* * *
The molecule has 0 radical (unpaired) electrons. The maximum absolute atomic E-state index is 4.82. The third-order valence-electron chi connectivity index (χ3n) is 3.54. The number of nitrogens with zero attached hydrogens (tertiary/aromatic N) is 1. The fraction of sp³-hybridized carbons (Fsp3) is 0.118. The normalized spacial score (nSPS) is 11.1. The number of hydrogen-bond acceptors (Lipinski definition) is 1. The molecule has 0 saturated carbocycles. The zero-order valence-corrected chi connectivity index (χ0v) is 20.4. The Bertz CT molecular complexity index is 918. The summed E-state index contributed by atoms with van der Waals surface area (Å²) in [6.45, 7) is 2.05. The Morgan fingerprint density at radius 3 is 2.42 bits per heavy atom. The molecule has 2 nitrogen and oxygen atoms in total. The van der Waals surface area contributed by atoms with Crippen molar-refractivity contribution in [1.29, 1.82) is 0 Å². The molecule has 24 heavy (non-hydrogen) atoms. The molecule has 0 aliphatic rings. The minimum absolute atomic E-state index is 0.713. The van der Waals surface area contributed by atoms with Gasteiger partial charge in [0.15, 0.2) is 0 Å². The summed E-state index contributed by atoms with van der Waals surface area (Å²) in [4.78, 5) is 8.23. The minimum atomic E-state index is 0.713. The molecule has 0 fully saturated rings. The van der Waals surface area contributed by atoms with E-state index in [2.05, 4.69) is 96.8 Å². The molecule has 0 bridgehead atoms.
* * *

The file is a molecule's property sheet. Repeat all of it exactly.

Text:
The molecule has 0 radical (unpaired) electrons. The maximum absolute atomic E-state index is 4.82. The third-order valence-electron chi connectivity index (χ3n) is 3.54. The number of nitrogens with zero attached hydrogens (tertiary/aromatic N) is 1. The fraction of sp³-hybridized carbons (Fsp3) is 0.118. The normalized spacial score (nSPS) is 11.1. The number of hydrogen-bond acceptors (Lipinski definition) is 1. The molecule has 0 saturated carbocycles. The zero-order valence-corrected chi connectivity index (χ0v) is 20.4. The Bertz CT molecular complexity index is 918. The summed E-state index contributed by atoms with van der Waals surface area (Å²) in [6.45, 7) is 2.05. The Morgan fingerprint density at radius 3 is 2.42 bits per heavy atom. The molecule has 2 nitrogen and oxygen atoms in total. The van der Waals surface area contributed by atoms with Crippen molar-refractivity contribution in [1.29, 1.82) is 0 Å². The molecule has 24 heavy (non-hydrogen) atoms. The molecule has 0 aliphatic rings. The minimum absolute atomic E-state index is 0.713. The van der Waals surface area contributed by atoms with Gasteiger partial charge in [0.15, 0.2) is 0 Å². The summed E-state index contributed by atoms with van der Waals surface area (Å²) in [4.78, 5) is 8.23. The minimum atomic E-state index is 0.713. The molecule has 0 fully saturated rings. The van der Waals surface area contributed by atoms with E-state index in [2.05, 4.69) is 96.8 Å². The molecule has 0 bridgehead atoms.